We read in Psalms that “a heart broken and crushed, O Lord, You will not scorn” (51:19).
What is the relation between the “crushed and mangled” – of which it says “you shall not do thus in your land” – and “a heart broken and crushed”?
A broken heart is a persons self-evaluation, in relation to others and in relation to God, and the result is the feeling that there is still much to accomplish.
The opposite of a broken heart is what is called “obtuseness of the heart,” as in the verse, “You grew fat, thick, and gross” (Deut. 32:15).
It is the feeling of self-satisfaction, that everything is okay in one’s life.
“Crushed and mangled” is someone who suppresses his drives – and along with them his ambition and creativity – which sometimes happens because of misplaced piety.
Early Christian monks would often castrate themselves for this same reason – the desire to achieve holiness.
Instead of struggling with one’s evil inclination – a protracted struggle that can continue for years, in which one can never be certain that he is truly rid of the inclination – one simply removes the inclination entirely.
One would think that this should be considered an exemplary act.
It is certainly good-intentioned behavior.
To be sure, there are inclinations that cannot be so easily cut off.
Jealousy and honor, for example, are traits that cannot be eliminated from a person’s consciousness.
But if a safe, minor operation can solve the problem of sexual temptation forever, it would seem like the perfect solution to this problem.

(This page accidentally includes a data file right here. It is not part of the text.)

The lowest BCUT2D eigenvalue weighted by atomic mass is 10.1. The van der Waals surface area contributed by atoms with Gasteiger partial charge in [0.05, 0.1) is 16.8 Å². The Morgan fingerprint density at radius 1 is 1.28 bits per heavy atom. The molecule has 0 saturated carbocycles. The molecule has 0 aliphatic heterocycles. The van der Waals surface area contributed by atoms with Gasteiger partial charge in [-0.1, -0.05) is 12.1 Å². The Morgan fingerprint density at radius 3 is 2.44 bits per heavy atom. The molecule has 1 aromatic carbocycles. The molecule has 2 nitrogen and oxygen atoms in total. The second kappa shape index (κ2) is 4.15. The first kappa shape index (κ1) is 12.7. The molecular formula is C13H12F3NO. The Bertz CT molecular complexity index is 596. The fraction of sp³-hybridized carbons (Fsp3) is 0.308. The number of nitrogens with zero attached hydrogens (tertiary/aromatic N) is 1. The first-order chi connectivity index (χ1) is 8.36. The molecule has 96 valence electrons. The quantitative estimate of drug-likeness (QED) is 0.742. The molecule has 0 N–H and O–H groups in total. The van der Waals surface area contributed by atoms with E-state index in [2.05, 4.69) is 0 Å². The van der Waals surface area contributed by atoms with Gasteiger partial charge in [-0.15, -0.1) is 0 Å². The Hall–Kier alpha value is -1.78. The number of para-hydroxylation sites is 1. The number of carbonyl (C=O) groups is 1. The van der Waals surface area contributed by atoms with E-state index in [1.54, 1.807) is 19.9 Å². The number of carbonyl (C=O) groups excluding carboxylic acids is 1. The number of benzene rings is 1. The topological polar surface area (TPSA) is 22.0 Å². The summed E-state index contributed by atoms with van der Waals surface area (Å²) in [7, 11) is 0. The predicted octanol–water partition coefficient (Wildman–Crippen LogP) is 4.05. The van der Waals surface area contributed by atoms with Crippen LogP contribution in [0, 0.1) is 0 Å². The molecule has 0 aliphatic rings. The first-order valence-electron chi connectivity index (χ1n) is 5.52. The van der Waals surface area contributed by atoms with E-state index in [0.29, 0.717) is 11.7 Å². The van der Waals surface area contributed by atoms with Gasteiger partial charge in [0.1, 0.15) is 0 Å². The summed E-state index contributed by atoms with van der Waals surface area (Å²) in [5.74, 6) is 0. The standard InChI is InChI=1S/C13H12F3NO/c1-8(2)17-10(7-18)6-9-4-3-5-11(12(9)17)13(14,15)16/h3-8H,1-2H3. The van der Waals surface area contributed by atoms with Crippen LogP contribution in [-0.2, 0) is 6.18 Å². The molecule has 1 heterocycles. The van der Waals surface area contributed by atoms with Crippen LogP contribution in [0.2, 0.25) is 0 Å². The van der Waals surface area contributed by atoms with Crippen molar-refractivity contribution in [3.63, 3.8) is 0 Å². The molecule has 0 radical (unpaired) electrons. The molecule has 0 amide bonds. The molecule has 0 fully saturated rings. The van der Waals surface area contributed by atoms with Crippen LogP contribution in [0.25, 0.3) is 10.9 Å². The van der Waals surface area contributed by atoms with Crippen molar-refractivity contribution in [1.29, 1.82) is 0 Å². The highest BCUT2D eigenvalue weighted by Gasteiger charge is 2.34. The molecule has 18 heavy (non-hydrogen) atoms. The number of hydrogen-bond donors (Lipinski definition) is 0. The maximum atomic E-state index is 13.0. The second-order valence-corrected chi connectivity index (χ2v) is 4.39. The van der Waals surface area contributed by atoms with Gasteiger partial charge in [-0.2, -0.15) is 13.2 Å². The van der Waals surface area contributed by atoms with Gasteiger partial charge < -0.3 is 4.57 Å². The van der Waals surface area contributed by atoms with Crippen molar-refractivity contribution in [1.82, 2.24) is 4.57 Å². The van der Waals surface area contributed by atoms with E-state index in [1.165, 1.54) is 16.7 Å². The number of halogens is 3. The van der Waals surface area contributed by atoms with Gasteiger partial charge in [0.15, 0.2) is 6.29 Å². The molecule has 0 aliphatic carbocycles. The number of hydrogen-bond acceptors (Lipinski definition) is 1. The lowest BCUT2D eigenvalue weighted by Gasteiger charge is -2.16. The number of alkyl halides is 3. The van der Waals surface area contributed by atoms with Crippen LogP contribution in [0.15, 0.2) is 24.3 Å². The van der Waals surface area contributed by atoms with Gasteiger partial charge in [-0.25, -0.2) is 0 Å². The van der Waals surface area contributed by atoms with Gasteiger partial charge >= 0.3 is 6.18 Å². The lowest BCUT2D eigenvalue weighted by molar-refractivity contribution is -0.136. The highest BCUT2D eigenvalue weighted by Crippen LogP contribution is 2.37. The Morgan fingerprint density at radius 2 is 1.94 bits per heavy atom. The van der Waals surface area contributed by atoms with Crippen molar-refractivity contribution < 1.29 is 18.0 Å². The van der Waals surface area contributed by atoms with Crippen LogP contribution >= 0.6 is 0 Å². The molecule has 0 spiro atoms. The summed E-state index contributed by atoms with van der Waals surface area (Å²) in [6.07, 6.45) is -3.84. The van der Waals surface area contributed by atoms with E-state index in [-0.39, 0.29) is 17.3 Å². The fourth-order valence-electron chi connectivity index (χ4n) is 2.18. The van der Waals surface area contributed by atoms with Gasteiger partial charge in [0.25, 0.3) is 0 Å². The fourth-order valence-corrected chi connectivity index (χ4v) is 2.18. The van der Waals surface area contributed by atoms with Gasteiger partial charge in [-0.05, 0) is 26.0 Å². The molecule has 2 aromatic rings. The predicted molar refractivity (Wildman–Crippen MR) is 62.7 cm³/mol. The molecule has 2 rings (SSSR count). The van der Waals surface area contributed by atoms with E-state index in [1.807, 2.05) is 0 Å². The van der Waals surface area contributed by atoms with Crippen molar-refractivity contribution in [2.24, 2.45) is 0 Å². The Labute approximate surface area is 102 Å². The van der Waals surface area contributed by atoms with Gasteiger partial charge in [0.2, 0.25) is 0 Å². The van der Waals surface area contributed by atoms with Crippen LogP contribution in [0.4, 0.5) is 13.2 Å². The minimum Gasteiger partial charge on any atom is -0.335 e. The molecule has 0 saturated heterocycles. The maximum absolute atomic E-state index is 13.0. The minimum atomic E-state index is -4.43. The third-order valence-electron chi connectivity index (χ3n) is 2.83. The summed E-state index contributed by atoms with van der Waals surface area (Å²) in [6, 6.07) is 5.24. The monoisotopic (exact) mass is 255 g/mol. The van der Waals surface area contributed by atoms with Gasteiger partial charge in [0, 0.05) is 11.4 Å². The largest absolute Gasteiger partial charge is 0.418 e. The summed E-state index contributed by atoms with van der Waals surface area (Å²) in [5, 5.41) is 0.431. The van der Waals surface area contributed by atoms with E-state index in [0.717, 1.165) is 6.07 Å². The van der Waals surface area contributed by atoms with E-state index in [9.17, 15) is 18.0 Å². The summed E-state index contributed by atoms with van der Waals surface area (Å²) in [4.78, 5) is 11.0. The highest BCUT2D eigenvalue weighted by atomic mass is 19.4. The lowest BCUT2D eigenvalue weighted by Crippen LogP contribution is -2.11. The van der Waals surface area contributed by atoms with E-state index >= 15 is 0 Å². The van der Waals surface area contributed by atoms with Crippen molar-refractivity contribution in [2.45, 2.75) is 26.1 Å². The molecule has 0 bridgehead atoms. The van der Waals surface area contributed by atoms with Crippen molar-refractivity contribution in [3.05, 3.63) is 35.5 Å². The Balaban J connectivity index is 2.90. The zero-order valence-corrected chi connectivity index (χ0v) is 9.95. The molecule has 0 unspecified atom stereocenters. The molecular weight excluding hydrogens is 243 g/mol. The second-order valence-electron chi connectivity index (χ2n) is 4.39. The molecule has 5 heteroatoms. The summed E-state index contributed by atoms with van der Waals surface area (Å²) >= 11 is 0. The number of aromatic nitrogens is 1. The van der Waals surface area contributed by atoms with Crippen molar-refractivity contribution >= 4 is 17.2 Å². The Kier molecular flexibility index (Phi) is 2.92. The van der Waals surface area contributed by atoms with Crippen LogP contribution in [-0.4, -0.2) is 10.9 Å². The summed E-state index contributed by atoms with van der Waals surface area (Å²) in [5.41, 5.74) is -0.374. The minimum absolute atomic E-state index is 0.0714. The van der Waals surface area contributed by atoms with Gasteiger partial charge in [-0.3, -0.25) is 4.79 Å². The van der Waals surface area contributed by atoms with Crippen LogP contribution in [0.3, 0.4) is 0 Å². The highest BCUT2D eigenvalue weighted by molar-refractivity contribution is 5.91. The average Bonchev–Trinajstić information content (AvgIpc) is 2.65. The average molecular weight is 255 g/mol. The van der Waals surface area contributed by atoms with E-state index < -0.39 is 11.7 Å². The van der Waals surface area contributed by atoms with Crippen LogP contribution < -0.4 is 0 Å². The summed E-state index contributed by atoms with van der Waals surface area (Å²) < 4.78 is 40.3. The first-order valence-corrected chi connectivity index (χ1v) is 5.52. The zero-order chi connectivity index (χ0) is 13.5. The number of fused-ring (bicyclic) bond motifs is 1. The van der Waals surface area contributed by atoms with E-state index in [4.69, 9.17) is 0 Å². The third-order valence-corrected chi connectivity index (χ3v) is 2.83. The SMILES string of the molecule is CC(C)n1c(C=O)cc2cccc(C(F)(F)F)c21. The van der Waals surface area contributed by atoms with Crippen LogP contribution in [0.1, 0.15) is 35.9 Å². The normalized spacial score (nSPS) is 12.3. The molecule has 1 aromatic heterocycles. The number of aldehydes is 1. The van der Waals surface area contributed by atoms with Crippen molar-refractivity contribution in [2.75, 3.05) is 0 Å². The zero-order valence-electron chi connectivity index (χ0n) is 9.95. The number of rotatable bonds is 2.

Here, however, the verse teaches us not only that if a korban is bruised or crushed, it is then unfit to be brought before the King inside the Temple, but also that this approach should be taken in all areas of spiritual life.
Many baalei teshuva face this very problem.
They observe that since they have become observant, they have lost all of their creativity.
When they were sinners, whether big or small, they were full of vitality and creativity.
Afterward, when they accepted upon themselves the yoke of God’s kingship, they became truly “crushed and mangled, torn and cut,” with all the accompanying ramifications.
They may have a much less powerful evil inclination, but they have rendered themselves impotent in terms of creating good in the world.
When a brilliant mathematician, artist, or writer decides to apply his mind to Torah study, we hope that he maintains his ability to produce wonderful things, as he did in the past.
But if he adopts the religious attitude of being “crushed and mangled,” his brilliance amounts to nothing.
He becomes a kind of insignificant, lowly creature who wanders through the alleyways.
This is true not only of baalei teshuva, but also of those who merely decide to fill their hearts with pure religious devotion.
They often begin to act crushed and stooped, small and broken.
–Rabbi Adin Steinsaltz